There is going to be some debate with this Orlando Magic team. There is going to be competition. Someone is likely not going to be super thrilled with their role. Someone is going to be waiting for an opportunity.
This is kind of the plight of young teams. Coaches tend to favor veterans who provide stability, leaving some young players thirsting for opportunity and trying to find their way to get it.
Then again, this Magic team is not a typical young team anymore. This is a team striving to make the playoffs.
And the internal competition that president of basketball operations Jeff Weltman promised is going to play out on the court and in training camp this year.
The Magic have options and this is the heart of the debate the Magic are about to have this season. What options do the Magic choose and how much will they have to lean on Plan B and Plan C.
The Orlando Magic will have some difficult choices to make this offseason as they prepare for a critical 2024 season. Their depth though will be a huge advantage in their postseason push.
More importantly perhaps, compared to the other teams the Magic are going to be fighitng for a spot in the postseason, the Magic’s potential depth — and youth — may well be a key advantage. The fact Orlando has all these options and may not topple over is their secret weapon to finding themselves in the postseason.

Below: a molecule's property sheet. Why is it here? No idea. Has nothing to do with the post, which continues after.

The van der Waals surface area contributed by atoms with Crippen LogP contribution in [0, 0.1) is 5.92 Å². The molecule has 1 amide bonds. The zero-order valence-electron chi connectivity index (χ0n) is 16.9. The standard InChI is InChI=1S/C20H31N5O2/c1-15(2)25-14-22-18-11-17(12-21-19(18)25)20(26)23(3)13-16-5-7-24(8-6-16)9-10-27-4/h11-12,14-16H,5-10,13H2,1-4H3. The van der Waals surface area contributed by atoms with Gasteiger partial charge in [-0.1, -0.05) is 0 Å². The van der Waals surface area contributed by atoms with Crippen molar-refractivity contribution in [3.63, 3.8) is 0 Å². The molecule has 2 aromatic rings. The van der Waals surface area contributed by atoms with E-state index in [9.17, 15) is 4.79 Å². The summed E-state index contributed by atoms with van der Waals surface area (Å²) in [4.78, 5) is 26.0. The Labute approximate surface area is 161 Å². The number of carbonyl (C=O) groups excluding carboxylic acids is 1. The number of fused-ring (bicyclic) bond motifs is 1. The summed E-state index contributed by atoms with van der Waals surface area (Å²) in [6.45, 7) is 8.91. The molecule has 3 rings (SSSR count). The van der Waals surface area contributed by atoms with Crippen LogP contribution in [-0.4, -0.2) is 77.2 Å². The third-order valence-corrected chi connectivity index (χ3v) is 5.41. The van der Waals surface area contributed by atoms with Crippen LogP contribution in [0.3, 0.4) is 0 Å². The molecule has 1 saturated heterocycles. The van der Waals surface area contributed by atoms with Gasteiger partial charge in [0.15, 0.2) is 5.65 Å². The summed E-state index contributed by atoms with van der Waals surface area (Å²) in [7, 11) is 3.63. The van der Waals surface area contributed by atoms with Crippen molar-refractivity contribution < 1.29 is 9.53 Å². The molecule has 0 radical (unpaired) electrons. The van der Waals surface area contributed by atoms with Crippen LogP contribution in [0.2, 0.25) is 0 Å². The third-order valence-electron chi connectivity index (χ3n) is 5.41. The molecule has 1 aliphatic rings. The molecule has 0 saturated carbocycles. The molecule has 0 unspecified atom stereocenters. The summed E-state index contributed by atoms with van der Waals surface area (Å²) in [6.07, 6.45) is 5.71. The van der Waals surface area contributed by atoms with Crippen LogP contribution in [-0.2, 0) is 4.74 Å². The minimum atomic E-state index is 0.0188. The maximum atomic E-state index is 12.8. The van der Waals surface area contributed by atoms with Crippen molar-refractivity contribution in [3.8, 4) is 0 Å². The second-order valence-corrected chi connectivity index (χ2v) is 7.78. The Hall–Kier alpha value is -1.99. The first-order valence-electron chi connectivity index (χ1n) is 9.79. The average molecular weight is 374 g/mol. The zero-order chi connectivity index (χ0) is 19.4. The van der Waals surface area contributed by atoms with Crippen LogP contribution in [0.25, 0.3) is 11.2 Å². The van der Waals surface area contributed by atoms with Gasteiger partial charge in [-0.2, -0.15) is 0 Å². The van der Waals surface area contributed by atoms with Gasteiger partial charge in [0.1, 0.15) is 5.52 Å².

There feels like little doubt the Magic believe they are a postseason-capable team at this point.
They got so close last year and if not for a 5-20 start, they would have been squarely in the race. Just a .500 record would have gotten the team ninth in the Eastern Conference and a spot in the Play-In Tournament.
If the Magic did one thing this offseason in the limited things they did was to improve their depth and ensure that what happened at the start of th 2023 season would not happen again.
Orlando added an extra ball-handler in Anthony Black whom the team can move around. The team improved its center depth and added versatile forwards.
Trying to mix and match this rotation is going to be one of the bigger challenges for coach Jamahl Mosley. And indeed, any look at the depth charge makes it hard to see how the team can play everybody:
PG: Markelle Fultz/Cole Anthony
SG: Gary Harris/Jalen Suggs
SF: Franz Wagner/Anthony Black/Jett Howard
PF: Paolo Banchero/Jonathan Isaac/Joe Ingles
C: Wendell Carter/Moe Wagner/Goga Bitadze
And that chart does not even include rookies Anthony Black and Jett Howard. They will have a hard time fitting into the depth chart.
This is why there will be some internal competition. Outside of Markelle Fultz, Franz Wagner, Paolo Banchero and Wendell Carter’s spots in the starting lineup, every other position or role feels like it is up in the air.
Considering the Magic’s extensive injury history, having this cover is a good thing too. Orlando should not be caught without a point guard as the team was at the start of last season — although that was a set of random and freak injuries.